Youth group offers activities, worship opportunities at the Victory Life Church

Above, Seamus plays a game of “Ga-ga Ball.” Seamus and many other youth ran around the inside of turned over tables to target each other with the ball. Later, they played the “Noodle Name Game” and “Human Bingo.” These games were part of the youth night at the Victory Life Church in McLennan, during the evening of October 12. Youth Leader Jacob Hodgson, along with Kolton and Tanaya Hachey, lead the activities each Friday night.

Mac Olsen
Express Staff

For Youth Leader Jacob Hodgson, teaching young people values of honour and respect are two of the ingredients to make them good and outstanding citizens later in life – which can be found in the teachings of Jesus Christ.

It is therefore his role, along with that of Kolton and Tanaya Hachey, to host a youth night weekly at the Victory Life Church in McLennan, where youth can learn these teachings.

“My biggest thing is to teach about Christ,” says Hodgson. “I want to teach kids identity and joy, and for them to connect with each other. This is a Christian non-profit organization, we volunteer our time to teach the word of God.”

Youth group meetings are held each Friday night, including a gym night at Ecole Providence on the first Friday, with the rest of the meetings at the Victory Life Church. It is open to youth in Grades 7-12.

In the evening of October 12, Hodgson and the Hacheys had the youth participate in a game of “Ga-ga Ball,” which is a variant of dodgeball that is played in a ga-ga “pit.”

The game combines dodging, striking, running, and jumping, with the objective of being the last person standing. Players hit the ball at each other with their hands and are eliminated if the ball strikes them on or below the knee. The game can be played by a group of individual players or with teams, as well as in one-on-one matches. Rules, ball types, pit surfaces, and pit sizes can vary widely at different venues. See for more information about this game.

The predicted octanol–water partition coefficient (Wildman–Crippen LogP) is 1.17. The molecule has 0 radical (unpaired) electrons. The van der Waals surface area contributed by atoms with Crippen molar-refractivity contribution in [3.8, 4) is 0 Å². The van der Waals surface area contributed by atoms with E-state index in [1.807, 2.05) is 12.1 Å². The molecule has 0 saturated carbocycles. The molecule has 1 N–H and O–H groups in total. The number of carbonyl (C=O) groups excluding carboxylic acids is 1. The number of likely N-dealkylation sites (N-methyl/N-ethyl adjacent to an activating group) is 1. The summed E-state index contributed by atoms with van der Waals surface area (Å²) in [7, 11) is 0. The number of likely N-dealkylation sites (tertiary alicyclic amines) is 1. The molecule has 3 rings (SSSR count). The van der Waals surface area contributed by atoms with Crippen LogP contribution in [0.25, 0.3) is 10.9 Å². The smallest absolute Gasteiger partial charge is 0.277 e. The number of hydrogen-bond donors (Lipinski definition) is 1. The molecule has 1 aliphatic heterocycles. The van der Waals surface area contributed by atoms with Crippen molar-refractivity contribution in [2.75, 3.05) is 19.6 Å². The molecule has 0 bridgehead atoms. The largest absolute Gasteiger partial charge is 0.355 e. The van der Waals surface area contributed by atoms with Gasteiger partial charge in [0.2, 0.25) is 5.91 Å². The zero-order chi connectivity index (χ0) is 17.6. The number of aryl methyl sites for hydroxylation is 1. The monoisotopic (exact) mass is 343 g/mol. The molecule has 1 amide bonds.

The youth group laid tables on their sides for enclosure and the balls bounced around accordingly.

Later, they played the ‘Noodle Name Game’. As found the website at, players sit in a circle. One player is standing in the middle holding a pool noodle. A player sitting in the circle calls out someone’s name who is also sitting in the circle.

The player with the pool noodle tries to hit (gently) the player whose name has been called. The player who has their name called must call out someone else’s name before they are hit with the pool noodle. The pool noodle holder then goes after that person.

If a player whose name is called gets hit before they can call out another player’s name, the hit player then goes in the middle and has the pool noodle and the prior middle person takes their spot in the circle.

The last game they played was “human bingo.” As found at, human bingo (also known as the Autograph Game or Did You Know? Bingo) is an icebreaker that helps people learn interesting facts about each other. People walk around the room and mingle until they find people that match the facts listed on a bingo-style sheet.

The objective of this game is for people to wander around the room and to obtain the signatures of people who have the facts listed on the bingo sheet. Once a person successfully obtains a full row (5 in a row), whether horizontally, vertically, or diagonally, he or she shouts “BINGO!” and wins.

The winners in this youth group received Skittles candy as their rewards.

Once they finished their games, the youth broke into two groups and sat in circles for religious discussion, with Hodgson taking prayer requests and offering prayers in his group.

As Hodgson observes the youth attending, no one is excluded from participation or being welcomed.

“We’re here to support the community,” says Hodgson. “It’s a safe place for youth, it’s a place to make friends. Nobody is rejected here. God love you.”

Hodgson and the Hacheys will host certain events later in the year, such as a “Star Wars” night.

If you would like more information or to register your child, contact Hodgson at (780) 625-6137.


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